Vetting. The development of the recommendation is often an iterative process. After an initial round of input, a draft recommendation is developed, and can be refined based on additional rounds of input. Once the recommendation is final (or close to it), it is often useful to vet it with another group of stakeholders before the decision is made. This could include a subset of those who provided the earlier input, or others not previously involved may be brought in. The purpose of this vetting is twofold. The first is to prepare the recommendation to be brought forward to the decision-maker for action. It provides a final opportunity to ensure that no important perspectives were omitted, and to gauge reaction from key stakeholders. If there are any whose assent will be critical, this is a good time to solidify that. The second purpose is to start to get thoughts on how the decision will be communicated, and to identify key execution risks that need to be considered.
Execution. Any decision is only as good as its execution. Who will be responsible for carrying out the decision? What key dependencies are there? What risks have been identified, and what are the plans for mitigating them? How will the progress be monitored?
While this degree of planning and specification may seem like overkill, it has several important advantages. First, while we cannot eliminate all the sources of bias that come into play when human judgment is involved, a rigorously defined process can help minimize their effect. Second, as mentioned above, laying out the process including who was involved at each step can aid in obtaining buy-in from those who may not agree completely with the decision. Finally, having a process greatly facilitates delegation of decision-making. Once the delegator and the delegee have agreed on the various steps, the latter should be empowered to proceed without fear of being second-guessed on how they came to their decision.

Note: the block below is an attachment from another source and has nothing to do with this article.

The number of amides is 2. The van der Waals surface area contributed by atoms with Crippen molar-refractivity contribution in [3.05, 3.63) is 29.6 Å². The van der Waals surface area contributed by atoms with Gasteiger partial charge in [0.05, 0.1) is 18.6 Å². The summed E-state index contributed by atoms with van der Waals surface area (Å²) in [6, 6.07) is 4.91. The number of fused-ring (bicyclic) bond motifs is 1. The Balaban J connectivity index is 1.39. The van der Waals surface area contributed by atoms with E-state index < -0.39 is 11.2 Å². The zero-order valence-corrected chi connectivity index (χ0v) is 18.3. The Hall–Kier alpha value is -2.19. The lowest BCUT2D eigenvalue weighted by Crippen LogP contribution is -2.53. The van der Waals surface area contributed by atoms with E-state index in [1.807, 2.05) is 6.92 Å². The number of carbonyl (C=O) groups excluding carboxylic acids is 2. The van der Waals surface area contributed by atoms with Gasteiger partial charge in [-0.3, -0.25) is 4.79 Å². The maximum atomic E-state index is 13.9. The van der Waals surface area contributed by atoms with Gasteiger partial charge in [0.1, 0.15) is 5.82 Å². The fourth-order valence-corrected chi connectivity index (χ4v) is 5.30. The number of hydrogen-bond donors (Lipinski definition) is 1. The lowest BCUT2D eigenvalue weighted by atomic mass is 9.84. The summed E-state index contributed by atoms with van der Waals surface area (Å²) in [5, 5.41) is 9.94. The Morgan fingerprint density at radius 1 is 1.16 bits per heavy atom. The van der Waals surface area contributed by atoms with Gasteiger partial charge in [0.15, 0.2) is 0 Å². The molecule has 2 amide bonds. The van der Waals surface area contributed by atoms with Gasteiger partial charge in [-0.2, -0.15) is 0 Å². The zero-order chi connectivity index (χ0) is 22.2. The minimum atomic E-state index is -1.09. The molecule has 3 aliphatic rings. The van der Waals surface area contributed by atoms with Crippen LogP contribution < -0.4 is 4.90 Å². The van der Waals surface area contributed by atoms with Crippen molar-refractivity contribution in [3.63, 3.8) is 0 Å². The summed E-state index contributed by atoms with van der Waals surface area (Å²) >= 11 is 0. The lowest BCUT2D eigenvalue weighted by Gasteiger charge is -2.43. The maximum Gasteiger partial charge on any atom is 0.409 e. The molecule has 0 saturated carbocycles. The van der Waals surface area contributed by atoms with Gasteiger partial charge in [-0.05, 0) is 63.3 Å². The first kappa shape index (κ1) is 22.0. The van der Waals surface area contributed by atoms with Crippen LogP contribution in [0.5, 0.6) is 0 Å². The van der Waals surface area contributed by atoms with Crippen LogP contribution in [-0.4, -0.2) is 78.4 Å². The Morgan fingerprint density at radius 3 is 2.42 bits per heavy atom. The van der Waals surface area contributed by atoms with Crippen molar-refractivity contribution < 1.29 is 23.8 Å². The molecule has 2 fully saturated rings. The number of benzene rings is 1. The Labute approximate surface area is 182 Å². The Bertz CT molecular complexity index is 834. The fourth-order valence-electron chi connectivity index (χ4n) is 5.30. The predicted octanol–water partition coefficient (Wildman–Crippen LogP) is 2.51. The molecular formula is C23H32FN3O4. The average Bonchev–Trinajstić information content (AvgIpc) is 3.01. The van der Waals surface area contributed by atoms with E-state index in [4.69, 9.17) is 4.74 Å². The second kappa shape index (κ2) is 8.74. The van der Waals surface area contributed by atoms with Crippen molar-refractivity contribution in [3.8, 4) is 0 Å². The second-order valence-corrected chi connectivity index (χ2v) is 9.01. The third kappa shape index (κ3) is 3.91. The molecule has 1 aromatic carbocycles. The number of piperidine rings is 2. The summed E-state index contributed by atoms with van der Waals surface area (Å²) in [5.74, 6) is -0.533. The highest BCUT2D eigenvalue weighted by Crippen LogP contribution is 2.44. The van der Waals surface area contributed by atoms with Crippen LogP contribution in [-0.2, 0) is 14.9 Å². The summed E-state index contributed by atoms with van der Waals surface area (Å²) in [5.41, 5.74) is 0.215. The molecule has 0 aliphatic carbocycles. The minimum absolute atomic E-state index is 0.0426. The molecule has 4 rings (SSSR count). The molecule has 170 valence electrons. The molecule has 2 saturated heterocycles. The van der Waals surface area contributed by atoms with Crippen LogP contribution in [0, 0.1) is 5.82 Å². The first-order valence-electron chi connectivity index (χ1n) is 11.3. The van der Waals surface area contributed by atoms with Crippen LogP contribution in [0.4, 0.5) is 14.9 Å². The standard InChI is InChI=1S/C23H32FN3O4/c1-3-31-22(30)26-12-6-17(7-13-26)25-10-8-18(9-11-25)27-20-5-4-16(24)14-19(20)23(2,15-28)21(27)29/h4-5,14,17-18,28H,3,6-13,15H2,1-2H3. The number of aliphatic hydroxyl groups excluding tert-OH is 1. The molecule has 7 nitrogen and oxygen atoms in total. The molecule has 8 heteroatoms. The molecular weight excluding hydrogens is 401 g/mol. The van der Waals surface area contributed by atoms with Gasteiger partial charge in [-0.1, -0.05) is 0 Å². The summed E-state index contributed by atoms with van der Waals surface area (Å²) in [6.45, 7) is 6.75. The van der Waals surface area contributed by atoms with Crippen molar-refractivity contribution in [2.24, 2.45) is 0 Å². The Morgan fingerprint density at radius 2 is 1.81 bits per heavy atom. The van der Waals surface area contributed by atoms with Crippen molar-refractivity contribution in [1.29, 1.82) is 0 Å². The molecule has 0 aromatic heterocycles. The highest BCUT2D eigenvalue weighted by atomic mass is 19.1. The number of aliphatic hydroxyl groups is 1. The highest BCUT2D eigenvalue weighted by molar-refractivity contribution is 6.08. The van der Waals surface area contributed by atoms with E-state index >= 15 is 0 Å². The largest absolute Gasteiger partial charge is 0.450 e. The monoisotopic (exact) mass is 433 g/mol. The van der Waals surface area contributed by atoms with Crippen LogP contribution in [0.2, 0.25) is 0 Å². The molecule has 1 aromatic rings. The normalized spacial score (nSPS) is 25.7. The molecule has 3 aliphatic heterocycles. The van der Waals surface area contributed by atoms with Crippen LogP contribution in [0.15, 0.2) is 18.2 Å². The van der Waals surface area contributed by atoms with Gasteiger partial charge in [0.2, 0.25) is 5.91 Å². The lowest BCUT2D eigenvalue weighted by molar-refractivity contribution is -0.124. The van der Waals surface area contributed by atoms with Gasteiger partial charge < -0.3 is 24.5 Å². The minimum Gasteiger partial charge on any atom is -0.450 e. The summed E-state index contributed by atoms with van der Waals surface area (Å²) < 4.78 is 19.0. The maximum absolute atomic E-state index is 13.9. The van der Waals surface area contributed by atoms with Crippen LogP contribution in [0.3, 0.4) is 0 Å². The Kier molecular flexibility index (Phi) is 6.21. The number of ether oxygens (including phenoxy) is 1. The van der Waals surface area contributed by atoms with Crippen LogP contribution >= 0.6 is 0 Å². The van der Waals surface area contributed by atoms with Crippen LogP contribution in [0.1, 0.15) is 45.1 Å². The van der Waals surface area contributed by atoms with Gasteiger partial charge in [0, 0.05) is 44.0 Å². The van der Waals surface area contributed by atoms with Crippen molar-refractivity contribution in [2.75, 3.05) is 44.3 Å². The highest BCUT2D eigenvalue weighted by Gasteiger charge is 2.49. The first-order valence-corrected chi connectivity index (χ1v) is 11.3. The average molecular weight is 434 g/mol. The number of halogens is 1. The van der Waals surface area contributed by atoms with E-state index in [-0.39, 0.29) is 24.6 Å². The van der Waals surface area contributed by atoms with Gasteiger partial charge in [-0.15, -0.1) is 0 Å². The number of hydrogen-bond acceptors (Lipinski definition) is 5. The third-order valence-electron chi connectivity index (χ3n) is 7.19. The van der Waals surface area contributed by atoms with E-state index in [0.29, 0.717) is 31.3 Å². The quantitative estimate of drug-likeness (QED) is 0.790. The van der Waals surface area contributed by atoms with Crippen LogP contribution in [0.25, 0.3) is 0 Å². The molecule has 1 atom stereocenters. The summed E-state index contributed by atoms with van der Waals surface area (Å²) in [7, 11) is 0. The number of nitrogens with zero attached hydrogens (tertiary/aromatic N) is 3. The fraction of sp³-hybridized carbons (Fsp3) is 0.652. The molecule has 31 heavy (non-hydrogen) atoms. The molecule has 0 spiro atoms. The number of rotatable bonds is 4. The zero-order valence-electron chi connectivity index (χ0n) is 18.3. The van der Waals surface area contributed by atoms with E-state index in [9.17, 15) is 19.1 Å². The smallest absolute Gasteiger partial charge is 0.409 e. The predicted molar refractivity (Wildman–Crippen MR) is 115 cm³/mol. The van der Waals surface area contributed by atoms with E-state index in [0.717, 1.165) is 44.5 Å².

Here is an example I recently went through. Due to truly unprecedented summer patient volumes, and pandemic-related staff turnover, we were facing staffing challenges for many roles in various parts of the organization. Several executives were developing plans for the workforce in their area, but a consistent, organization-wide approach was needed, and quickly. Here was the process:
D. The COO would be the ultimate decision-maker on a plan to add staff in all patient-facing roles where we had identified shortages, with immediate, short-, and long-term components. As long as the plan was consistent with our contract obligations, and it did not put us significantly at risk for failing to meet our financial goal of break-even for the year, she could make the decision without my approval.
R. The recommendation would be drafted by a subset of the executive leadership team (COO, CFO, CNO, CHRO), to be ready for a final decision by the COO within 5 days.
I. In addition to the recommending group, input would be obtained from labor relations, senior director of talent strategy, nursing leaders, legal, finance, and the equity and inclusion team.
V. Draft recommendation would be vetted with the full executive leadership team (me and my direct reports).
E. Execution would be org-wide, with particular involvement by the HR team. Key measures of progress and success would be a decrease in critical staffing shortages, new hires (including position fill rates, time to fill, and workforce diversity), and budget variances.
With this clarity, those involved had their marching orders, and a plan was developed and a decision made within a week – practically warp speed for us! There was widespread buy-in from HR, front-line managers, and the unions, and based on anecdotal information obtained during rounding, appreciation from front-line staff that the senior team was addressing their primary source of stress.